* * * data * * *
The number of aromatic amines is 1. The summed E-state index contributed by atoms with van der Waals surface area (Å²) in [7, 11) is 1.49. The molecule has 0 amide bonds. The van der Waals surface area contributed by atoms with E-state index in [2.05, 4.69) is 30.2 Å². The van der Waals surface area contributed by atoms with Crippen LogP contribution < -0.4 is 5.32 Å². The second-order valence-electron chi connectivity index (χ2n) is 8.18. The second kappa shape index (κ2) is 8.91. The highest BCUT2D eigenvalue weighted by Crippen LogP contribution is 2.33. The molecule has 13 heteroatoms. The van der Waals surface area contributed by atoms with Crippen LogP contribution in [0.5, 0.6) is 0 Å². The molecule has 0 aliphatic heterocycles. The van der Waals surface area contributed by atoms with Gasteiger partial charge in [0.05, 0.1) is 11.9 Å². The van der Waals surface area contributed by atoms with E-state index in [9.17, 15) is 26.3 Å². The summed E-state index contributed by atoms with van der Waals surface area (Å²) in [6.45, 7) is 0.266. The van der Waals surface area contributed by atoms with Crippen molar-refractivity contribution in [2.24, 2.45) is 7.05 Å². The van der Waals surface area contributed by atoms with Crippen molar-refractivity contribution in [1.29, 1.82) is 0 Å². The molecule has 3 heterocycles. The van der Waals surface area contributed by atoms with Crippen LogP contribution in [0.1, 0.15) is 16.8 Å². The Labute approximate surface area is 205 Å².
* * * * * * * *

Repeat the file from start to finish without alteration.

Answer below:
The number of aromatic amines is 1. The summed E-state index contributed by atoms with van der Waals surface area (Å²) in [7, 11) is 1.49. The molecule has 0 amide bonds. The van der Waals surface area contributed by atoms with E-state index in [2.05, 4.69) is 30.2 Å². The van der Waals surface area contributed by atoms with Crippen LogP contribution < -0.4 is 5.32 Å². The second-order valence-electron chi connectivity index (χ2n) is 8.18. The second kappa shape index (κ2) is 8.91. The highest BCUT2D eigenvalue weighted by Crippen LogP contribution is 2.33. The molecule has 13 heteroatoms. The van der Waals surface area contributed by atoms with Crippen LogP contribution in [0.5, 0.6) is 0 Å². The molecule has 0 aliphatic heterocycles. The van der Waals surface area contributed by atoms with Gasteiger partial charge in [0.05, 0.1) is 11.9 Å². The van der Waals surface area contributed by atoms with E-state index in [9.17, 15) is 26.3 Å². The summed E-state index contributed by atoms with van der Waals surface area (Å²) in [6.45, 7) is 0.266. The van der Waals surface area contributed by atoms with Crippen molar-refractivity contribution in [2.24, 2.45) is 7.05 Å². The van der Waals surface area contributed by atoms with Crippen molar-refractivity contribution in [1.29, 1.82) is 0 Å². The molecule has 3 heterocycles. The van der Waals surface area contributed by atoms with Crippen LogP contribution in [0.1, 0.15) is 16.8 Å². The Labute approximate surface area is 205 Å².